Since conventional manufacturing processes (e.g., alloying) have already reached their limits to improve mechanical properties of Zn [12], innovative methods have been applied to tackle this problem. For example, nanoparticles have been introduced to Zn to improve its properties [15]. According to the research on ceramic nanoparticle-reinforced metal matrix nanocomposites recently [1620], ceramic nanoparticles were able to improve the mechanical strength, not only by the intrinsic high mechanical strength but also by the grain refinement, which introduces more grain boundaries to impede the movement of dislocations. Additionally, the high-temperature thermal stability and chemical stability of ceramic nanoparticles can also avoid nanoparticle sintering and chemical reactions with the metal matrix during fabrication and processing [21,22]. One of the most important problems prohibiting nanocomposites from mass production is often the low wettability between nanoparticle and metal matrix, where high surface tension of metals hinders nanoparticles incorporation and homogeneous dispersion in scalable methods such as casting [2325]. Such nanoparticles agglomeration results in the formation of nanoparticle clusters, so that the advanced properties could not be achieved [26,27]. Innovative methods, such as ultrasonic cavitation-based process, molten salt-assisted incorporation, and stir casting [17,28,29], have been used to overcome the incorporation and dispersion problems with promising results to some extent.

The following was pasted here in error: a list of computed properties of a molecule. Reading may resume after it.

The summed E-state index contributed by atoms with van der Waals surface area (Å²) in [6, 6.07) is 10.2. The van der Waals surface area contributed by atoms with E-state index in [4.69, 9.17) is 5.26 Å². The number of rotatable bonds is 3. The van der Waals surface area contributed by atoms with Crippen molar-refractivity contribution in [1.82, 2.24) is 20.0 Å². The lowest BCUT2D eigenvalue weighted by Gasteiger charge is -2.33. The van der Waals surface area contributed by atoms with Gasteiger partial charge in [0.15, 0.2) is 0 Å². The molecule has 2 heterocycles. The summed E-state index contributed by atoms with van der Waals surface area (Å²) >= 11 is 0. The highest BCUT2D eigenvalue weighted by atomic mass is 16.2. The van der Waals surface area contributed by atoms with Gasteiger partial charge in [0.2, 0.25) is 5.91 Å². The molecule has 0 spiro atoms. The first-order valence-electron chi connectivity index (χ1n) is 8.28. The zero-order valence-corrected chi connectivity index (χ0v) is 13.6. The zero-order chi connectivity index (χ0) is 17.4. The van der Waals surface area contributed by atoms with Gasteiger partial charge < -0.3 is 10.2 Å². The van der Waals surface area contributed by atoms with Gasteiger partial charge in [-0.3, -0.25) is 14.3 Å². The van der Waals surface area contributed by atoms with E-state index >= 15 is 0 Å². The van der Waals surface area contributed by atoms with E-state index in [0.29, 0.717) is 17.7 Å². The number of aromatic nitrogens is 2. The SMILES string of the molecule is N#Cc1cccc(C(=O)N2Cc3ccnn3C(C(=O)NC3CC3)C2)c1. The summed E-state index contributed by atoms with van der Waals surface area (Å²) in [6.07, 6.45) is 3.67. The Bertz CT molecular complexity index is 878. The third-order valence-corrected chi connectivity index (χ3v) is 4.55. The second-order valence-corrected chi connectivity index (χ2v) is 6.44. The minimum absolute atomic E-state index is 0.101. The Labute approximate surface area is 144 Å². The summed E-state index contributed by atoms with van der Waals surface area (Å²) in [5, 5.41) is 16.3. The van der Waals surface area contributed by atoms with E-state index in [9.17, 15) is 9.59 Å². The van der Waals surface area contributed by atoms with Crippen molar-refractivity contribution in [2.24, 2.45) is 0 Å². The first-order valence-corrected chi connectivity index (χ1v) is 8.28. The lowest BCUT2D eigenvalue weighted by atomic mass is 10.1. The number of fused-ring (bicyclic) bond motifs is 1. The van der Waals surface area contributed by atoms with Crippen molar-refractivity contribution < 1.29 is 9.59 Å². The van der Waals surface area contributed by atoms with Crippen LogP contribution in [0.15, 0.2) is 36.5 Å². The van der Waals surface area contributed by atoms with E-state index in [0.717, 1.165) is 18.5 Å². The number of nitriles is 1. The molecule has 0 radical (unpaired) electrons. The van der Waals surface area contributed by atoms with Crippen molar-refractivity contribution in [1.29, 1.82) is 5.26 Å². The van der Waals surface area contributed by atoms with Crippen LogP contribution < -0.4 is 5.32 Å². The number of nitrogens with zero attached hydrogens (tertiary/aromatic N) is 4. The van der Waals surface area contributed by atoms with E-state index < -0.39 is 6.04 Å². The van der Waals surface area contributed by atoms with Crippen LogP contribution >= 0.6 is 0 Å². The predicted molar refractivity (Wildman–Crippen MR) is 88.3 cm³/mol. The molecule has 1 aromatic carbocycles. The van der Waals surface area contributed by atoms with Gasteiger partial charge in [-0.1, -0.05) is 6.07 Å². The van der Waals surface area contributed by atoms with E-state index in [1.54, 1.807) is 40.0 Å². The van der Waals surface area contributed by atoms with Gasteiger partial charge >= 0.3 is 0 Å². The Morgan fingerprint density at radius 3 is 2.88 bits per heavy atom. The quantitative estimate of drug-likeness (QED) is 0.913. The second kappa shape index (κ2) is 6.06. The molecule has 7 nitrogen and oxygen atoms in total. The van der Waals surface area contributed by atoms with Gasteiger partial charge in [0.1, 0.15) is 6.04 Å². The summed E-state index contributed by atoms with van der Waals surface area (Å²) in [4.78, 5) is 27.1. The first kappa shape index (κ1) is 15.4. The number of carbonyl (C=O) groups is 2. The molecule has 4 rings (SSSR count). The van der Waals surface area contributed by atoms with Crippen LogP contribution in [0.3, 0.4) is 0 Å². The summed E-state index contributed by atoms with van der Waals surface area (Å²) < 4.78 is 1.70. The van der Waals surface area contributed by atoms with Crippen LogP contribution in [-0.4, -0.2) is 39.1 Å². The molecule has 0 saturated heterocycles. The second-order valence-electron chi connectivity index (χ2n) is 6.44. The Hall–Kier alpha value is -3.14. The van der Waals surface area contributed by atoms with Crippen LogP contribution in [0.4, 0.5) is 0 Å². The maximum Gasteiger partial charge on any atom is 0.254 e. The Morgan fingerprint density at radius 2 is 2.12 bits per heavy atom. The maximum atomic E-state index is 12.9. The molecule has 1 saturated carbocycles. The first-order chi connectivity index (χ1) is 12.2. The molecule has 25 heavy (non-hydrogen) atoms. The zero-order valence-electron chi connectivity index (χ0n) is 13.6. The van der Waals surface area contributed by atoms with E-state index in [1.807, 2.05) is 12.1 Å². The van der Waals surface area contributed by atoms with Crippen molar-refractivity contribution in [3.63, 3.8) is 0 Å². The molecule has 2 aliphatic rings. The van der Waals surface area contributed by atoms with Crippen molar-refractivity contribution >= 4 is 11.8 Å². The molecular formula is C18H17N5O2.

In this study, high-density and uniformly dispersed tungsten carbide (WC) nanoparticles were used to enhance mechanical properties of Zn. More specifically, Zn-10 vol % WC (Zn-10WC thereafter) nanocomposites were fabricated by cold compaction followed by a melting process to obtain a more uniform dispersion of nanoparticles. This is a promising method for scalable manufacturing of Zn matrix nanocomposite with homogeneously dispersed nanoparticles. Furthermore, no significant acute toxicity of WC nanoparticles has been reported yet regarding to its biocompatibility [30]. Thus, Zn-10WC microwires, which have potential for weaving of biomedical stents, were also fabricated by thermal fiber drawing and mechanically tested.

Methods and Experimental Results

Fabrication of Zn–WC Nanocomposites.